Steve Averbach, who was injured in a 2003 terror attack in Jerusalem, died today. Here’s a profile of him from a 2005 article:
Averbach was on his way to work on May 18, 2003, when he boarded the No. 6 bus in Jerusalem. The last passenger to board was dressed in the garb of an ultra-Orthodox Jew. Averbach, accustomed to scanning crowds for suspicious faces, noticed that the man was cleanshaven and had a strange bulge in his jacket – an Arab disguised as a Jew. Averbach reached for his gun but the bomber pulled detonated his explosives, which killed seven passengers and injured 20.
Averbach’s wounded body was found in the wreckage, his hand still on the gun’s trigger.
Glass had punctured his lungs. A ball bearing was lodged in his spine. He was barely conscious. But he mustered up the strength to tell police about the bullet in his gun. He didn’t want anyone to get hurt.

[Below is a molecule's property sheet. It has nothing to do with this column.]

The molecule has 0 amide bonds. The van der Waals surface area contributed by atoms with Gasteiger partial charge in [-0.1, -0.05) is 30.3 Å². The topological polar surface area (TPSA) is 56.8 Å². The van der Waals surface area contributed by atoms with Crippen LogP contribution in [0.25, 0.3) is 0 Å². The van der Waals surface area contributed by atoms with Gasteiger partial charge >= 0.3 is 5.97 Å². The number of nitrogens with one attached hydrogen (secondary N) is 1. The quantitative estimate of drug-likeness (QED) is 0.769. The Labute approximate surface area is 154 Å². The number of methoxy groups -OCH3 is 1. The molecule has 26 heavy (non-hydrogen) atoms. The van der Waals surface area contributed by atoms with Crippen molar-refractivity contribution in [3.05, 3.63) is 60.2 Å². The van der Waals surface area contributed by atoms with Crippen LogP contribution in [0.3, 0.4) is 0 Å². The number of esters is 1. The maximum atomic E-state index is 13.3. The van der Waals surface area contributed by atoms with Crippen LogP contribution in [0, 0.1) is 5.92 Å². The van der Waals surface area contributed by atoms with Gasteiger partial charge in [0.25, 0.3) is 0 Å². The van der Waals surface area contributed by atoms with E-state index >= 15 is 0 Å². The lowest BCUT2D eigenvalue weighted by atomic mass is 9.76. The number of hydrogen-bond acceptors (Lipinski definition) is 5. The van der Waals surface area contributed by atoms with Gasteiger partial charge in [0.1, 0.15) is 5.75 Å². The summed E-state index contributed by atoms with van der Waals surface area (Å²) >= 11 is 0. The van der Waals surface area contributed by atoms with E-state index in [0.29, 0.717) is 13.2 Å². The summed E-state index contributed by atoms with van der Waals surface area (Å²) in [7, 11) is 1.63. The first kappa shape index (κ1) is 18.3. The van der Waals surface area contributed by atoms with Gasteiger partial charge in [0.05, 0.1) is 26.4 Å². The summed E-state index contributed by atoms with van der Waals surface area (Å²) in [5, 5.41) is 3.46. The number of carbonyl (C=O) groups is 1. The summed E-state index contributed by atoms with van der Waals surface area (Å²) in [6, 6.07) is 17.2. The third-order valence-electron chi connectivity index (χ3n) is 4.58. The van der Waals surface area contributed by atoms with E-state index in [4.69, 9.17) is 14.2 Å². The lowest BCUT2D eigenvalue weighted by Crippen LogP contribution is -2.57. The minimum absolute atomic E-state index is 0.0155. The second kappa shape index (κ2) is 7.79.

A police investigation determined the bomber had wanted to detonate in the center of town, a bustling, crowded area. Averbach had prevented dozens of deaths and injuries and was given a government award for his bravery.
Averbach, who spent the rest of his life paralyzed due to the injuries sustained in the attack, is also quoted as saying, “I made a choice. My choice was the correct one, so I can live with the outcome. If I wouldn’t have done anything, even if I would’ve walked away without a scratch, I wouldn’t have been able to live with myself.”
I believe this quality is called courage. Rest in peace, Mr. Averbach, and may God comfort your family in their sorrow.